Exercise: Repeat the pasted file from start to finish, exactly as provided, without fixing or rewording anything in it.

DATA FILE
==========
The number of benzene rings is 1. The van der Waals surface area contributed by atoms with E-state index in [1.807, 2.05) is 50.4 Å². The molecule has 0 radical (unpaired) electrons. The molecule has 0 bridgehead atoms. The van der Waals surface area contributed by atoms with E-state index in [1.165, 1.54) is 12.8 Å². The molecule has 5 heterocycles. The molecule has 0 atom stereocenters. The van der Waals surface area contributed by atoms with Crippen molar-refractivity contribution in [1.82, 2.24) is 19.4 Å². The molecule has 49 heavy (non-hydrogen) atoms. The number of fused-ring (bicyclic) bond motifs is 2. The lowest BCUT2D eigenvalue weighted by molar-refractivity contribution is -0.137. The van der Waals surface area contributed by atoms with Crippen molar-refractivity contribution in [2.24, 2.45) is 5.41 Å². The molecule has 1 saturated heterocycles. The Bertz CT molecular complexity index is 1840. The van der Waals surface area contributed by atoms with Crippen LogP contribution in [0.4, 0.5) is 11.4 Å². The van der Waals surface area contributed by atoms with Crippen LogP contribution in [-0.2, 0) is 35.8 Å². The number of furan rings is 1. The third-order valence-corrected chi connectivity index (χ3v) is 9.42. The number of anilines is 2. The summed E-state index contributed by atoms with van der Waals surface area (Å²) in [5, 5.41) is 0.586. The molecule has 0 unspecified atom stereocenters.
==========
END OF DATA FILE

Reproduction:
The number of benzene rings is 1. The van der Waals surface area contributed by atoms with E-state index in [1.807, 2.05) is 50.4 Å². The molecule has 0 radical (unpaired) electrons. The molecule has 0 bridgehead atoms. The van der Waals surface area contributed by atoms with E-state index in [1.165, 1.54) is 12.8 Å². The molecule has 5 heterocycles. The molecule has 0 atom stereocenters. The van der Waals surface area contributed by atoms with Crippen molar-refractivity contribution in [1.82, 2.24) is 19.4 Å². The molecule has 49 heavy (non-hydrogen) atoms. The number of fused-ring (bicyclic) bond motifs is 2. The lowest BCUT2D eigenvalue weighted by molar-refractivity contribution is -0.137. The van der Waals surface area contributed by atoms with Crippen molar-refractivity contribution in [2.24, 2.45) is 5.41 Å². The molecule has 1 saturated heterocycles. The Bertz CT molecular complexity index is 1840. The van der Waals surface area contributed by atoms with Crippen LogP contribution in [0.4, 0.5) is 11.4 Å². The van der Waals surface area contributed by atoms with Crippen LogP contribution in [-0.2, 0) is 35.8 Å². The number of furan rings is 1. The third-order valence-corrected chi connectivity index (χ3v) is 9.42. The number of anilines is 2. The summed E-state index contributed by atoms with van der Waals surface area (Å²) in [5, 5.41) is 0.586. The molecule has 0 unspecified atom stereocenters.